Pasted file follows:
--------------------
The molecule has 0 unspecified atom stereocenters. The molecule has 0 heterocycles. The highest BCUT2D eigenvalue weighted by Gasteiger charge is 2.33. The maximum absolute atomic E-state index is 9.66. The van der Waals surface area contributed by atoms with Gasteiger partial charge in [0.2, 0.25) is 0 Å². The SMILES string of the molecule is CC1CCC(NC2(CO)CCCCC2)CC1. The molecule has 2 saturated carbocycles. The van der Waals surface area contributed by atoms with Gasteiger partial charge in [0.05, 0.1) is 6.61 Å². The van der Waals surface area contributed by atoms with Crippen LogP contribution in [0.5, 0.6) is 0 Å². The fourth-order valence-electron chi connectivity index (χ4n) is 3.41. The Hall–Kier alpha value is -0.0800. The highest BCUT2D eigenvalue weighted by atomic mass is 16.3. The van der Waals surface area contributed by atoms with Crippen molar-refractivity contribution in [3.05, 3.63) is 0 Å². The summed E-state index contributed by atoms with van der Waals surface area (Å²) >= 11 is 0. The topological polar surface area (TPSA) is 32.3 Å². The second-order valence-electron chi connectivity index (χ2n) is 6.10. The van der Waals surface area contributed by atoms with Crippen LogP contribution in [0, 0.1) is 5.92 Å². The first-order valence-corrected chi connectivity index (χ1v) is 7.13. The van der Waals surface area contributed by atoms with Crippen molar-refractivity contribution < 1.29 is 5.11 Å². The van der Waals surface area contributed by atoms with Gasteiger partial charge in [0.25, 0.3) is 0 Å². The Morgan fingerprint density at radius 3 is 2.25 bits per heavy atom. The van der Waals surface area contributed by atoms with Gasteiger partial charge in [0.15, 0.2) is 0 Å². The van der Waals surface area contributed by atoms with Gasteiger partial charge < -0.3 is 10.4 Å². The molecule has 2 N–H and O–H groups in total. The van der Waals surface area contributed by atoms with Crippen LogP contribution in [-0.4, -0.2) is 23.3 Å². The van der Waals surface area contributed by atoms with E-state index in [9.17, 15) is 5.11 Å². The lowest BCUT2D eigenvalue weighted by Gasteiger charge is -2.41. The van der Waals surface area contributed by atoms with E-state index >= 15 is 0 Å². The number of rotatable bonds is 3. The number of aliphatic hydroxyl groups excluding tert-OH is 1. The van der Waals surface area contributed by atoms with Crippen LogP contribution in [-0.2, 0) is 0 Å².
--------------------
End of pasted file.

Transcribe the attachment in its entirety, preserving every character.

The molecule has 0 unspecified atom stereocenters. The molecule has 0 heterocycles. The highest BCUT2D eigenvalue weighted by Gasteiger charge is 2.33. The maximum absolute atomic E-state index is 9.66. The van der Waals surface area contributed by atoms with Gasteiger partial charge in [0.2, 0.25) is 0 Å². The SMILES string of the molecule is CC1CCC(NC2(CO)CCCCC2)CC1. The molecule has 2 saturated carbocycles. The van der Waals surface area contributed by atoms with Gasteiger partial charge in [0.05, 0.1) is 6.61 Å². The van der Waals surface area contributed by atoms with Crippen LogP contribution in [0.5, 0.6) is 0 Å². The fourth-order valence-electron chi connectivity index (χ4n) is 3.41. The Hall–Kier alpha value is -0.0800. The highest BCUT2D eigenvalue weighted by atomic mass is 16.3. The van der Waals surface area contributed by atoms with Crippen molar-refractivity contribution in [3.05, 3.63) is 0 Å². The summed E-state index contributed by atoms with van der Waals surface area (Å²) >= 11 is 0. The topological polar surface area (TPSA) is 32.3 Å². The second-order valence-electron chi connectivity index (χ2n) is 6.10. The van der Waals surface area contributed by atoms with Crippen LogP contribution in [0, 0.1) is 5.92 Å². The first-order valence-corrected chi connectivity index (χ1v) is 7.13. The van der Waals surface area contributed by atoms with Crippen molar-refractivity contribution < 1.29 is 5.11 Å². The van der Waals surface area contributed by atoms with Gasteiger partial charge in [0.25, 0.3) is 0 Å². The Morgan fingerprint density at radius 3 is 2.25 bits per heavy atom. The van der Waals surface area contributed by atoms with Gasteiger partial charge in [0.15, 0.2) is 0 Å². The van der Waals surface area contributed by atoms with Gasteiger partial charge < -0.3 is 10.4 Å². The molecule has 2 N–H and O–H groups in total. The van der Waals surface area contributed by atoms with Crippen LogP contribution in [-0.4, -0.2) is 23.3 Å². The van der Waals surface area contributed by atoms with E-state index in [9.17, 15) is 5.11 Å². The lowest BCUT2D eigenvalue weighted by Gasteiger charge is -2.41. The van der Waals surface area contributed by atoms with E-state index >= 15 is 0 Å². The number of rotatable bonds is 3. The number of aliphatic hydroxyl groups excluding tert-OH is 1. The van der Waals surface area contributed by atoms with Crippen LogP contribution in [-0.2, 0) is 0 Å².